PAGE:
“It takes a certain amount of trust and company capacity to keep finding singers who are on the verge of great careers,” says Sandy, who serves as the company’s managing director. “There’s a level of trust, and they feel comfortable with us. Not only do they debut with us, but they keep coming back.” Take Daniel Sutin, the baritone who will reprise his role of Baron Scarpia in Boheme’s Tosca performances at TCNJ: “When he first came to us, he had never sung the role,” Sandy says. “He was a perfect example of someone who needed the opportunity to try this role out, and
he was just fantastic. He needed that exposure.” Since playing Baron Scarpia at Boheme’s original Tosca performance 10 years ago, Sutin has gone on to several lead roles with the Metropolitan Opera, Lyric Opera of Chicago, and London’s Covent Garden.
In addition to breaking rising stars, Boheme has introduced hundreds of New Jerseyans to opera—a core aspect of its mission. “Opera has taken some hits over the years,” Joe says. “Our goal has always been to offer affordable opera for everyone to come and see. We’re not an elitist group.” Adds Sandy, “You don’t have to dress up to enjoy an opera, and we certainly don’t require that for our gang. We just want people to come and to enjoy it.”
Enjoy it, yes, but also understand it. The company has been using English supertitles since 1994, ensuring that the foreign languages don’t prohibit opera-goers from following the often-complex storylines. Joe also gives pre-curtain talks about an hour before each performance, chatting informally with the audience about the background of a work, its composer, and any relevant back-stories or historical references. During these talks, Sandy plays themes from the opera on the piano.
The Pucciattis are equally concerned with educating and involving the next generation of opera singers: teenagers. “I sincerely believe that for opera to stay alive, young singers need to be nurtured,” says Joe, who still works as a music teacher at Trenton Central High School. “We have to bring them along, and we do that.” Boheme’s high-school apprenticeship program offers teens what Joe calls “a really excellent learning experience,” allowing them to rehearse and perform alongside professionals. Participants have gone on to study opera and vocal music at some of the country’s top schools: Eastman School of Music, Westminster Choir College, the Manhattan School of Music.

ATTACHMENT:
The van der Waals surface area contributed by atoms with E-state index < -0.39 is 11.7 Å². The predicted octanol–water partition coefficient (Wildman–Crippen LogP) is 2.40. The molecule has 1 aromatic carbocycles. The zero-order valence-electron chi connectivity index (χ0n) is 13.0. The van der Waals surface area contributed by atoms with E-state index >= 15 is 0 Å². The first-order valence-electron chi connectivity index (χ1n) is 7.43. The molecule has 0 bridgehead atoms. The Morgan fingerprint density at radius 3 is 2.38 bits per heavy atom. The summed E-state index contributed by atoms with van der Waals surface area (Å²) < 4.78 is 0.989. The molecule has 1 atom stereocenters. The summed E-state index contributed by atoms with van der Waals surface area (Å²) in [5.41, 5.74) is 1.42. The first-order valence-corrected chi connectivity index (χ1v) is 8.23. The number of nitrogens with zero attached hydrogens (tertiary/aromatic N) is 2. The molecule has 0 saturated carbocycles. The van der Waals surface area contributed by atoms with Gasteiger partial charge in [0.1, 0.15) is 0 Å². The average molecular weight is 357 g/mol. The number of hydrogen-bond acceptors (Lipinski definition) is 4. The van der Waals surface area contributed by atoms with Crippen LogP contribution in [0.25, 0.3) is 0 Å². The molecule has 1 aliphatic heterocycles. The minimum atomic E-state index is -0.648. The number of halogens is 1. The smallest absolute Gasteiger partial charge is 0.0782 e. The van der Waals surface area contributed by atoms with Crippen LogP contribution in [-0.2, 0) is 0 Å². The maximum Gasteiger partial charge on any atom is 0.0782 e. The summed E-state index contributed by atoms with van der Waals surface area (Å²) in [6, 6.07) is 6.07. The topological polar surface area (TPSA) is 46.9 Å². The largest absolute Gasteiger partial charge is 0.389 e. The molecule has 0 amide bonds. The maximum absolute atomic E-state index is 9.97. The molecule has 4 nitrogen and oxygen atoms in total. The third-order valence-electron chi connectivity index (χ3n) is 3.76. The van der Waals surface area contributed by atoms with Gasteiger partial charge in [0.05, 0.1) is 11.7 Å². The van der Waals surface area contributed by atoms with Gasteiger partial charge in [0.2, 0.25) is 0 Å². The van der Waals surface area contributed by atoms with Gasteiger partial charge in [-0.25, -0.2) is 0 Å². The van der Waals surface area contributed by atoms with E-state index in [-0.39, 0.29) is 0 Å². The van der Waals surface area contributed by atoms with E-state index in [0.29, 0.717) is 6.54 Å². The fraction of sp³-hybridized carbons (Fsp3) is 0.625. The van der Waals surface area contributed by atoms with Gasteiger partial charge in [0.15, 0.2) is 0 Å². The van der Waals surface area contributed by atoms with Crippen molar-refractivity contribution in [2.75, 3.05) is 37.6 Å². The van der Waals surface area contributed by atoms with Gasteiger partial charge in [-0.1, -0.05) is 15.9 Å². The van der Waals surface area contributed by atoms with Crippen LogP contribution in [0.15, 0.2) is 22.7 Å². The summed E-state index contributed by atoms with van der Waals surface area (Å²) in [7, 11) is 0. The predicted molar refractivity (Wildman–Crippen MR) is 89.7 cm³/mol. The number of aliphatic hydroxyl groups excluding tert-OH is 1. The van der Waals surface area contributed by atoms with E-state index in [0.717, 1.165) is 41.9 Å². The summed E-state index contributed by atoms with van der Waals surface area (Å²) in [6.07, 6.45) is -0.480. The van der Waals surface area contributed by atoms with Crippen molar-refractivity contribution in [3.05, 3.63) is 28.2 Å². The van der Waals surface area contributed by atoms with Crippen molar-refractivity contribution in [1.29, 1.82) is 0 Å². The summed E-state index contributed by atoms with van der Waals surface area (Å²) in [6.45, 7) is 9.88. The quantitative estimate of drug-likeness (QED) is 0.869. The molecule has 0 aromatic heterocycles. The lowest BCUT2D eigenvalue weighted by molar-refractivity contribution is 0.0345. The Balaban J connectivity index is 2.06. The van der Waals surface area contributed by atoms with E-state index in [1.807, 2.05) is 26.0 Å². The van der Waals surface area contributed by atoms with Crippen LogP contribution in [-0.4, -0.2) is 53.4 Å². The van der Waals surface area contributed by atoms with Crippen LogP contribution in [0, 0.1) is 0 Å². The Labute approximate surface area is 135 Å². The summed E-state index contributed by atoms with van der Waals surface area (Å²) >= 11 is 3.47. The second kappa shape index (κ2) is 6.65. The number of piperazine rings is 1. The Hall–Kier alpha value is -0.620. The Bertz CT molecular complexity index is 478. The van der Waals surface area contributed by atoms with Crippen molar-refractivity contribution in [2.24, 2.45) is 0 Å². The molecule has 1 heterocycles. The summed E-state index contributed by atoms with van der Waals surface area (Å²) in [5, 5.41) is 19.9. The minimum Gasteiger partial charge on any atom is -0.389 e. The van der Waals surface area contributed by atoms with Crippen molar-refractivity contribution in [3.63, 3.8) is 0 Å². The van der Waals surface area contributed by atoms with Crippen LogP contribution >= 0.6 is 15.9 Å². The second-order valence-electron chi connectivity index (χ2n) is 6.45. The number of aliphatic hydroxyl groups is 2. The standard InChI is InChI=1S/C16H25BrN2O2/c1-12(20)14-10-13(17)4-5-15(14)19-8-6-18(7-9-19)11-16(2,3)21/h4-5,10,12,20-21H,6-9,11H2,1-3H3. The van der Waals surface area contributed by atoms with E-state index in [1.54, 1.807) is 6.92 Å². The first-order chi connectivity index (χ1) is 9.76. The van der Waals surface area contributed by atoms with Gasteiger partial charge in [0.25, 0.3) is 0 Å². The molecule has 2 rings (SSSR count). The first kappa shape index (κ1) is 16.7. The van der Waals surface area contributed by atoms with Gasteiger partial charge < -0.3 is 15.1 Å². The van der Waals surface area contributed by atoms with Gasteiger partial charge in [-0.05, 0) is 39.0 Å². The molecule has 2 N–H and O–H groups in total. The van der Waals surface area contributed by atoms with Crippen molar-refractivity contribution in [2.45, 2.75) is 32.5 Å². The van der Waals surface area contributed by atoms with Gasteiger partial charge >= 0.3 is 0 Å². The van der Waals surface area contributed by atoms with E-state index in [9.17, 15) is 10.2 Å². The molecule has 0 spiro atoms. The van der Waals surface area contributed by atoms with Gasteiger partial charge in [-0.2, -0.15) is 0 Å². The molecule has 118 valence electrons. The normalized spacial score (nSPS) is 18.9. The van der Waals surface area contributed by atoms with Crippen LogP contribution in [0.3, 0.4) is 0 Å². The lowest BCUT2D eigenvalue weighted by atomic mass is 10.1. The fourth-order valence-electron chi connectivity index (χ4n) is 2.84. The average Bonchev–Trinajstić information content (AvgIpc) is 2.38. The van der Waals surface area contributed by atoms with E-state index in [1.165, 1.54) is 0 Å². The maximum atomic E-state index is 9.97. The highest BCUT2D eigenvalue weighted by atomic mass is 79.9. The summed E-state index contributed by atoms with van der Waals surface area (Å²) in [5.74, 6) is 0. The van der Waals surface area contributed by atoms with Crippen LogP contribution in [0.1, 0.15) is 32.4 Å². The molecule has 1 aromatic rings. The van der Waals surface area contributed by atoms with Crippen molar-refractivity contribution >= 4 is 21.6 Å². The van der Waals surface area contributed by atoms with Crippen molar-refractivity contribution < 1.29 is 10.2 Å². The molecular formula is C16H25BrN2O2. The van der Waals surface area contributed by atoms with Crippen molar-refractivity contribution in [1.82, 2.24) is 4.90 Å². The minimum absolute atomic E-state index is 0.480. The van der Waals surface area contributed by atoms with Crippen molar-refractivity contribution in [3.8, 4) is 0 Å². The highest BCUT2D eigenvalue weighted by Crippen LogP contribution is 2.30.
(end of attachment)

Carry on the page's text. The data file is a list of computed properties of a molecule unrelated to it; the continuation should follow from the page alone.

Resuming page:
Boheme has also served more than 7,500 students in Mercer, Burlington, and Monmouth counties over the last seven years through its curriculum-based middle- and high-school program, Inside Opera. The program offers in-school workshops with hour-long opera adaptations—including traveling set pieces, costumes, wigs, and makeup—along with invitations to Boheme’s backstage tours and open dress rehearsals.
Despite the highs they’ve experienced over the years—renowned performers, colorful productions, numerous awards, and grants—the Pucciattis say keeping their company afloat for more than two decades has been a challenge. “Like anything, there are ups and downs, and you’re constantly turning over and bringing in new people,” Joe says. And when it comes to budget, “you have to be realistic and keep things in perspective.” In this regard, Joe says he’s especially fortunate to collaborate with a talented and savvy artistic staff.“Sometimes, I may want that notable singer from the Met, but I can’t afford that luxury.”
And much like the company, opera itself is continually in flux, according to Joe. “It’s a challenging profession, but it’s also very exciting,” he adds. “Opera is always reinventing itself, and right now, it’s stronger than ever.”